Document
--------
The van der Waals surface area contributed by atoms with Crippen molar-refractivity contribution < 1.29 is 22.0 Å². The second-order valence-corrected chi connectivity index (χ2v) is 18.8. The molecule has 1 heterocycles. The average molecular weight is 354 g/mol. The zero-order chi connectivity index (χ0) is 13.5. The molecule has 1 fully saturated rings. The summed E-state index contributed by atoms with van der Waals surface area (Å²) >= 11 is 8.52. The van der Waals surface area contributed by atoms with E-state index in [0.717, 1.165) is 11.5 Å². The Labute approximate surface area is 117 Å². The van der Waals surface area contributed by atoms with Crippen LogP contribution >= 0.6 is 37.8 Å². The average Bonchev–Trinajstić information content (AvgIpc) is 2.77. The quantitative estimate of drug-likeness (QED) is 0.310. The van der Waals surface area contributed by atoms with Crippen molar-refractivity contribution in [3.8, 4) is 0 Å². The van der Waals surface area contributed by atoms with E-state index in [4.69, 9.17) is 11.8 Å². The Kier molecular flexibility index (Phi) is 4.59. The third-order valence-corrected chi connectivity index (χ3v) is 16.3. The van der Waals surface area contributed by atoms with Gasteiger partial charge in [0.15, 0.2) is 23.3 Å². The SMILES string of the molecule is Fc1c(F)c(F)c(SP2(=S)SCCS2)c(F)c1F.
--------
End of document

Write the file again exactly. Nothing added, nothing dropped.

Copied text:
The van der Waals surface area contributed by atoms with Crippen molar-refractivity contribution < 1.29 is 22.0 Å². The second-order valence-corrected chi connectivity index (χ2v) is 18.8. The molecule has 1 heterocycles. The average molecular weight is 354 g/mol. The zero-order chi connectivity index (χ0) is 13.5. The molecule has 1 fully saturated rings. The summed E-state index contributed by atoms with van der Waals surface area (Å²) >= 11 is 8.52. The van der Waals surface area contributed by atoms with E-state index in [0.717, 1.165) is 11.5 Å². The Labute approximate surface area is 117 Å². The van der Waals surface area contributed by atoms with Crippen LogP contribution >= 0.6 is 37.8 Å². The average Bonchev–Trinajstić information content (AvgIpc) is 2.77. The quantitative estimate of drug-likeness (QED) is 0.310. The van der Waals surface area contributed by atoms with Crippen molar-refractivity contribution in [3.8, 4) is 0 Å². The van der Waals surface area contributed by atoms with E-state index in [4.69, 9.17) is 11.8 Å². The Kier molecular flexibility index (Phi) is 4.59. The third-order valence-corrected chi connectivity index (χ3v) is 16.3. The van der Waals surface area contributed by atoms with Gasteiger partial charge in [0.15, 0.2) is 23.3 Å². The SMILES string of the molecule is Fc1c(F)c(F)c(SP2(=S)SCCS2)c(F)c1F.